4th BEL for CEEI Valencia

About 40 experts discussed the feasibility of integrating renewable energy initiatives on the coasts of Valencia

 

 

Is it possible to implement profitable renewable energy in the Mediterranean Sea? This has been the response that researchers, companies and entities have tried to answer during the fourth and last Blue Energy Lab held yesterday in Valencia.
That the Valencian Community is experiencing a renewable energy boom is not something new. Spain currently represents the second blue economy of the European Union after the United Kingdom and includes activities such as fishing, shipbuilding or coastal tourism.
During 2018, the total electricity generation of the Community produced by renewable energy accounted for 18.45%, some 3,533GWh that are far from achieving the objective proposed in the Generalitat's Sustainable Energy Plan that expects the production of 5,963GWh by 2020 . This event, whose objective is to focus on marine renewable energy as an emerging sector with much present and even more future, has been held in Innsomnia and has had the participation of AIMPLAS, the Directorate General for Climate Change, EnerOcean, Fran Silvestre Architects, TYPSA, Rover Maritime and Valencia Port.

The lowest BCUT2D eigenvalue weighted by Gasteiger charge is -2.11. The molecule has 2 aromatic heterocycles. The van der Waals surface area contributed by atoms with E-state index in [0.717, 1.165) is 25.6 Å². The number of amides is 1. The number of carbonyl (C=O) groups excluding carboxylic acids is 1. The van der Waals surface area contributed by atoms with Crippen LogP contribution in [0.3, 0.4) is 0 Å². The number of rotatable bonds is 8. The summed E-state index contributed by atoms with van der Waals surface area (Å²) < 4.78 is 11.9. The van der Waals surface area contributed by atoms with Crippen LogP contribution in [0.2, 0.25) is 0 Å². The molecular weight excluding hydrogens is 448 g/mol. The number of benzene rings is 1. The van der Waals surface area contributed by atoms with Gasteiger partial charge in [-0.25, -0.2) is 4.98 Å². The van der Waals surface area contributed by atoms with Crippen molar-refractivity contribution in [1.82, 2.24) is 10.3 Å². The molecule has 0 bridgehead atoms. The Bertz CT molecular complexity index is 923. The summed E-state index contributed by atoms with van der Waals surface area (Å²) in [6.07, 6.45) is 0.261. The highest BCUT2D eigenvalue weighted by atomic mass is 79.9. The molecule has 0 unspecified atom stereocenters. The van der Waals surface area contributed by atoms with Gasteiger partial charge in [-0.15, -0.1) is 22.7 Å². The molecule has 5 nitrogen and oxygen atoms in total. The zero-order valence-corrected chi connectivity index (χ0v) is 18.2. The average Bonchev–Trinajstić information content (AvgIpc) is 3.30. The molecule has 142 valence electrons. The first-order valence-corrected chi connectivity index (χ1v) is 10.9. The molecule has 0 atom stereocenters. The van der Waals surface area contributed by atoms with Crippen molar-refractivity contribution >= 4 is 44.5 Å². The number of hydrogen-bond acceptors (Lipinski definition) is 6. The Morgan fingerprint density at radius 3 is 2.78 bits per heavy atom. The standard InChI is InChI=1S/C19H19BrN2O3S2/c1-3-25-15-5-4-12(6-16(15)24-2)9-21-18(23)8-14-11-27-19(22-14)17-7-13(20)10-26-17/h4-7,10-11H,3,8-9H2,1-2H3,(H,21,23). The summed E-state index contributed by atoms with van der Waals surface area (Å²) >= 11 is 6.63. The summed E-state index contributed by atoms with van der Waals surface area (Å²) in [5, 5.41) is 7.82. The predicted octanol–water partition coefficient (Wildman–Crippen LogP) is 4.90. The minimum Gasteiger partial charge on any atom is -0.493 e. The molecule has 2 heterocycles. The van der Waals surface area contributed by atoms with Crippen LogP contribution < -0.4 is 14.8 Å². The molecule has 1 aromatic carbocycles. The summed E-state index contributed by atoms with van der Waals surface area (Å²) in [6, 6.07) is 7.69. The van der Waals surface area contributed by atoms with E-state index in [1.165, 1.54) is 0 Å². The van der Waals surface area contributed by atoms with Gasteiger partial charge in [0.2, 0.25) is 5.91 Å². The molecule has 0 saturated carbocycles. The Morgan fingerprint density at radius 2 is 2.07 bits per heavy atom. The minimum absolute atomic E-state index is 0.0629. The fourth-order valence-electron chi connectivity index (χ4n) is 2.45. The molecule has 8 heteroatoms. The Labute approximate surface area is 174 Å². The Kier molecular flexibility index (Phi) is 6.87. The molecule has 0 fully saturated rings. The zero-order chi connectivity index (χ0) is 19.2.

Throughout the day several innovative projects have been analyzed, such as the Wind Tower whose implementation is planned in La Marina de Valencia by 2022 and will have 663 integrated mills that expect to produce around 5.4GWh. They also presented several devices that due to their characteristics could be a valid proposal for future implementation on the coasts of Valencia such as the Gravi3 device of TYPSA, the Butterfly of Rotary Wave or the W2Power, a device that they have already tested on the coasts of Gran Canaria.
In addition, from Valencia Port they presented several initiatives to take into account when carrying out the expansion of the port for self-sufficiency, taking advantage of solar, wind, tidal and wave energy, as well as their commitment to achieve a “zero emissions” port.

There were also several offshore construction technologies such as Windstore or the Flotant project for buoyancy of wind turbines.